Roseline Cheptoo

“The 3D technology we’ve introduced in Uganda cuts this work down to as little as six hours,” saysRatto.

It takes just a few minutes to do a 3D scan of a residual limb and use software to shape the prosthesis. Then the printer takes a few hours to produce the customized socket from the scan.

The time saved compared to traditional methods of producing a socket will allow prosthetiststo see five to six times more patients a week,Ratto says.

It also adds precision, says Issa, who has been working with the technology since January. “You can make exact adjustments, rather than guessing like we do with the manual method.”

The time-saving technology is also affordable enough that it can be used by facilities in developing countries.

“The consumer-grade 3D printers that we’re using cost $2,000 and $6,000 – and the software, MeshMixer, is free,” explains Ratto.

The Ugandan project will continue over the next six months as the Toronto researchers study the comfort and durability of the 3D-printedsockets, he says.

And he adds that the project should benefit patients in Canada as well.

“It isn’t so much a developed-world technology being redeployed to a developing world context, it’s exactly the reverse,” says Ratto. “Everything we’re learning through this project can be used in developed countries to help produce prosthetics more efficiently and affordably for Canadians too, and that’s what’s interesting.”

CBC.CA
by Julia Burpee, CBC News | Feb 16, 2015 5:00 AM ET

3D printed prosthetic leg

This Lucky Sheep is Now Proudly Strutting its Stuff With a Printed Prosthetic Leg!

http://3dprint.com/42969/sheep-3d-print-prosthetic-leg/

pets-and-animals-sacntuary

It’s back to Woodstock, and today we aren’t headed down to Yasgur’s farm, but rather to Jenny Brown and Doug Abel’s Woodstock Farm Animal Sanctuary. These are some lucky farm animals indeed, who despite challenges earlier in their lives, are now cherished and nurtured deep in the Catskill Mountains where peace, love, and happiness made history decades ago. Still working in that vein, WFAS extends peace, love, and respect to animals as well — including good medical care.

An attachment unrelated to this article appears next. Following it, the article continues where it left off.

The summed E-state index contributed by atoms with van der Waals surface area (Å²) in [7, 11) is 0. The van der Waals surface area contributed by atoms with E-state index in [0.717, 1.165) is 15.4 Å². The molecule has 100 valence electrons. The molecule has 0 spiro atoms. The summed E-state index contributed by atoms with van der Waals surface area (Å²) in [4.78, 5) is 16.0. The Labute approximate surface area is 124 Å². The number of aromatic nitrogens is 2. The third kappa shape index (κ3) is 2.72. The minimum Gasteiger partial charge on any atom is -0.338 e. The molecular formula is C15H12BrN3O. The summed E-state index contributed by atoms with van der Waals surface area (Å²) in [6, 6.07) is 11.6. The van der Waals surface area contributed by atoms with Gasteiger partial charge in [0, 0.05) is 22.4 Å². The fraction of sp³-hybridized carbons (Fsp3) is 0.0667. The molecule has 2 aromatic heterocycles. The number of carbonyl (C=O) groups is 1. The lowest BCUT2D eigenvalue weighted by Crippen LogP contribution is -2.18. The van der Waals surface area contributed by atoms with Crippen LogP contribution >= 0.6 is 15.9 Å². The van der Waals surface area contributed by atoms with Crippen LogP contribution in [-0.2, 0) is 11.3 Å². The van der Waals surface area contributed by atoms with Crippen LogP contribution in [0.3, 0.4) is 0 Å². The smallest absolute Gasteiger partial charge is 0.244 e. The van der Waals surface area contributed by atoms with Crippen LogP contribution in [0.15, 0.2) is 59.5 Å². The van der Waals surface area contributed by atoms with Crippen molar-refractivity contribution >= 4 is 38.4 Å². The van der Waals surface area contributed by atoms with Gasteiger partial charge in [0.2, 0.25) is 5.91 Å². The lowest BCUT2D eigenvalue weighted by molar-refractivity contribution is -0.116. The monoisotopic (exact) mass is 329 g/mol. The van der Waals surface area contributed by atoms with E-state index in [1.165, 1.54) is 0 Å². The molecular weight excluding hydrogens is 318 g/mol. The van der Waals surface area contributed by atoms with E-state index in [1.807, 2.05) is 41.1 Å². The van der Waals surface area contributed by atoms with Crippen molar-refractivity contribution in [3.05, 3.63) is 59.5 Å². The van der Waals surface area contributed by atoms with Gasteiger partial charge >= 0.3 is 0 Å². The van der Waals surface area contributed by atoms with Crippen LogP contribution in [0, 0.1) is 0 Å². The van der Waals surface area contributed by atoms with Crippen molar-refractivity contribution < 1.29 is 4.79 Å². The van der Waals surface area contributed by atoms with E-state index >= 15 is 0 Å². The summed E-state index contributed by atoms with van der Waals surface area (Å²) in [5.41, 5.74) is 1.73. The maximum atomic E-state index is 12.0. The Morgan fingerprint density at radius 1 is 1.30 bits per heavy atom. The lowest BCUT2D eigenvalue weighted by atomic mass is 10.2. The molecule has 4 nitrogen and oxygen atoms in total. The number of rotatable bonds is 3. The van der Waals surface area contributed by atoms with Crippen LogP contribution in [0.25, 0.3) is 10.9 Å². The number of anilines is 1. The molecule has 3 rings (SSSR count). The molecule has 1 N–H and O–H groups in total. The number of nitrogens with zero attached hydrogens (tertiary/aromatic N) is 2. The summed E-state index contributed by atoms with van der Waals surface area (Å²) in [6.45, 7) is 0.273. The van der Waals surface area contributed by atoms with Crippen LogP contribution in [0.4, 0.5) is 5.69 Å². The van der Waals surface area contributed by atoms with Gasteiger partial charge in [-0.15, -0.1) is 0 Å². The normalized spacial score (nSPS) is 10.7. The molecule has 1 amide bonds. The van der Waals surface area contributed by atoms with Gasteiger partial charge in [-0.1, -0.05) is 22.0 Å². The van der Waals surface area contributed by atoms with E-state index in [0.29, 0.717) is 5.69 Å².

Founded in 2004, Brown and Abel began at the farm with a picturesque wedding and fundraiser that paid for the pasture and barn for the sanctuary. Beginning with a group of rescued chickens and a rooster, today they provide shelter to hundreds of animals in need, including goats, sheep, ducks, cows, turkeys, and many more.

Photo by Bob Esposito

Not only do these animals come into the comfort of WFAS, off the streets or out of factory farms, but they find a place to heal as well.

One such very lucky sheep at the farm is Felix, who arrived at WFAS six years ago, missing a leg and stealing the hearts of everyone lucky to have the chance to get to know him.

Felix is also a rare breed of sheep, called a Katahdin. These sheep are very unusual in that they are known as ‘hair sheep.’  As they do not grow wool, they are meant only for purposes of grazing and as a meat source.

As the wee little lamb arrived on the farm lacking complete locomotion, they had him fitted for a prosthetic leg but over the years it had begun to wear down and he was starting to favor the limb.

Brown was involved in exploring a new device for the sheep last year, as co-founder of Hudson Valley Advanced Manufacturing Center (HVAMC) at SUNY New Paltz, Sean Eldridge toured the farm and began discussing an exciting new way they could fit Felix with a replacement prosthetic.

“I was introducing (Eldridge) to Felix and telling him that he really needed a new leg, as you could see he was hobbling on it,” said Brown.